A Bridge Between Genres


Writer Lee-Ann Roripaugh

Writer’s festival my junior year I had the wonderful honor of meeting poet Lee-Ann Roripaugh. I not only respected her for her commentary on culture and identity, but I had always admired her for her unique form that her poetry takes, specifically in her novel Dandarians. Dandarians is a unique poetry novel in that if you open it to certain pages you may believe that you’ve bought a novel of very short stories. This form that Roripaugh plays with is considered hybrid writing. Though her writing reads much like poetry in some lines, and even breaks in places as if it was a poem, she often sets up a very vivid setting and sometimes characters throughout the pieces. Though not all her pieces play with this form, Roripaugh is very familiar with it. In her workshop, Cracks: hybrid/mixed genre writing, she said something that particularly stuck with me; “hybrid writing bridges the gap between fiction and poetry, it allows for the two forms to exist in one plane.”

For me, a chronically narrative poet, I viewed this as a safe haven of sorts. I love poetry, I love the language of poetry and with work I can create this language, but too often do I find the need to create a concrete place and characters, so much to the point that it begins to sound like fiction. When I read some of Roripaugh’s work along with the examples she brought to the workshop, I connected with the form almost immediately. Hybrid writing allows for a writer to write with all the fluidity and language of a poet, even make the same stylistic choices like line breaks sometimes, but also lets you flesh our characters more, lets you maybe explain more than a regular free-verse poem might. Though I never personally used this form after I connected with it, I think back to it often and think of the possibilities it would afford me if I do ever choose to play with it.

An example of this writing can be seen in Roripaugh’s poem entitled “Skywriting.” The outward appearance of this poem is a piece of short fiction with very short paragraphs. But, if you were to read it, it is scattered with beautiful poetic language like “sometimes she coils herself up into a neat, tight spiral of pin curl,/and then, for a moment, she’s a moon-green yoyo…” This poem perfectly exemplifies hybrid writing because it does have poetic language as seen above but it also can be read as a narrative of sorts, following the narrative of a caterpillar, of all things.

Hybrid writing is not only a new emerging form that is beginning to get more recognition as edging the boundaries between genre’s, but is also a useful and unique tool for writers to experiment with their writing.

-Zac Carter, Art Editor

A Thin Line between Poetry & Fiction

kiara-september-blog-post-pictureÈlan Literary Magazine is celebrating its 30th year Anniversary. In honor of the evolution of our published writing, our editorial staff is appreciating the techniques and stylistic choices of those that have inspired them.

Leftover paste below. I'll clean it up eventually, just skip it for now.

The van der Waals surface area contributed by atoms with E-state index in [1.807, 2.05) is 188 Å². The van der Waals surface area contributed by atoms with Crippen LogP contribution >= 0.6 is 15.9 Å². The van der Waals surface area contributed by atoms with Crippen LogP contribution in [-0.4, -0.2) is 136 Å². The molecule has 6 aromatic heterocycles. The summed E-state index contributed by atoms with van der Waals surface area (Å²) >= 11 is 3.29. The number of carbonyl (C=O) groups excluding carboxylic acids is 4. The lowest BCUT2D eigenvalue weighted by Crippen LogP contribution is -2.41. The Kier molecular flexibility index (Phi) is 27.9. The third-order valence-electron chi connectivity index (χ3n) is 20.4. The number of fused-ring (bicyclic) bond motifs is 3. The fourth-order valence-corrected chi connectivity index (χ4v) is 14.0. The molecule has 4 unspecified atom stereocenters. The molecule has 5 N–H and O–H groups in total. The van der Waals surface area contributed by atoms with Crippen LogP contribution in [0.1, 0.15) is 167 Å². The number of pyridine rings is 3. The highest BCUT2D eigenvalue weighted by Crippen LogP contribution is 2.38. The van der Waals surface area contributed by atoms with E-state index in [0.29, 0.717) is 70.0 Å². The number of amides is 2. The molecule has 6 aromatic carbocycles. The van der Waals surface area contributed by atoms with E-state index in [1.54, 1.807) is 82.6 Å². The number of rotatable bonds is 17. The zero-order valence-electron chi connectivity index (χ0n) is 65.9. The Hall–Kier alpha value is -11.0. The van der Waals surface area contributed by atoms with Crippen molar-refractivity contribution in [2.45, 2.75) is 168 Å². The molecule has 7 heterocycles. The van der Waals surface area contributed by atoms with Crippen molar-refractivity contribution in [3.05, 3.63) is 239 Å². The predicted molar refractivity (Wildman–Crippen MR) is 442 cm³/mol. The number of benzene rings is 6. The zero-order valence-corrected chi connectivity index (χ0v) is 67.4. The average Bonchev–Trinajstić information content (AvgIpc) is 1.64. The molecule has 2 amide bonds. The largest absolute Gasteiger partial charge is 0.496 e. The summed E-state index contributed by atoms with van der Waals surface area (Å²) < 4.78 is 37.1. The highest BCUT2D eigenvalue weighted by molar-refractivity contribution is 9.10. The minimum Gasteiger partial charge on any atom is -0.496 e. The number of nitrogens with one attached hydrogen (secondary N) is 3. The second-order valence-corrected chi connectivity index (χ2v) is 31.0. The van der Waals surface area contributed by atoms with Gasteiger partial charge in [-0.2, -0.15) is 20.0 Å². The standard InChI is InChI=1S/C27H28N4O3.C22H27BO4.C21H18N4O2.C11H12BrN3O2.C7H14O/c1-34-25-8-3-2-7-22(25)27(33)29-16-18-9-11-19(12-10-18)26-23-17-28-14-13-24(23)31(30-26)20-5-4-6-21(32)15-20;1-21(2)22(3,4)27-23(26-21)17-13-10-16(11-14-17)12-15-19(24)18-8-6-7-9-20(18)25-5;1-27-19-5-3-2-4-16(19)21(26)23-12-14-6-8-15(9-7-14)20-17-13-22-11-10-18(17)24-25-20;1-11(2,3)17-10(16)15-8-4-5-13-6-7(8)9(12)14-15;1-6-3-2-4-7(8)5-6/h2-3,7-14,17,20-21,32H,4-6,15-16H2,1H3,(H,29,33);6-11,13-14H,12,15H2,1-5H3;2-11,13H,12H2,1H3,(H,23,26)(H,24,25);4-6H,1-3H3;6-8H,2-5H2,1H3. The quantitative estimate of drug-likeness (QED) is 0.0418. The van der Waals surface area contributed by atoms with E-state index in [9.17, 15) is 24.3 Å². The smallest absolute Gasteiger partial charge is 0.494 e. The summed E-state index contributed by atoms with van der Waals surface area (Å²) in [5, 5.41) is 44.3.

I am a writer that is constantly battling whether I see myself as a fiction writer or as a poet. I think that I do well in both aspects but there always seems to be the need to categorize myself. Recently I have found that both worlds are attainable through hybrid writing. I am really inspired by writers such as Jamaal May and Lee Ann Roripaugh. These are artists who tell their poetry through a narrative lens. One of my favorite pieces by Jamaal May is, “How to Get Your Gun Safely out of Your Mouth”.

The piece is a prose poem in which the examination of the retaining the will to live, to take a moment and breath. The poem takes you through a series of moments, and lists out the ideas to get the reader to take their time and consider the options to move forward. May uses second person perspective to his advantage in the poem, as he’s talking to the “you”, but he is also speaking of himself in the piece. I recently, tried to do this in my own poetry examining a similar pool of thought, and I wasn’t as successful with my endeavors, but I want to be able to speak to the reader and for myself.

Lee Ann Roripaugh, is able to take on a more personal approach and even creates an almost, folktale, storyteller vibe. The voices in her poem seem wise and the structure of her poems mimic this. The poetic elements tangle with that natural and ethereal voice which makes me feel that her own story is something I can always take to heart.

I believe I am drawn to prose poetry and poems that feel like stories because of their relatability aspect. Story telling is something all people have exposure to, and it makes a poem seem more accessible, and the visual style of a prose poem or hybrid piece always seems to be a journey. I am always interested in how visual structure can change the perspective. A reader can see the piece and dive in, and afterwards, feel in their chest that what they experienced was unique.


How to Get Your Guns Safely Out of Your Mouth by Jamaal May

Go ahead and squeeze, but not before you put on some tea,

clean two cups, lift shades and pin back curtains. Not before the end of this

song, before dawn reaches in, before you turn the page or a woman

apologizes for dialing the wrong man again—not before you learn her

name, how to pronounce it, how to sing it with and without regret

catching in your throat—Are you done? Go ahead and squeeze after

the hinges are reinforced on all doors, the house secure from storm or

intruder, your laces tied, this commercial break over, drywall taped,

spackled, painted—a nail driven, a painting hung and adjusted—

there is still so much to adjust, arrange, there is still time—and you

write your letter, correct every letter,

scrawl the signature so swift and

crooked it becomes the name of another—relax the

jaw that holds the barrel in place,

remove gun, point to heaven, and squeeze until the clip

is empty like the chamber.

-Kiara Ivey, Senior Layout & Design Editor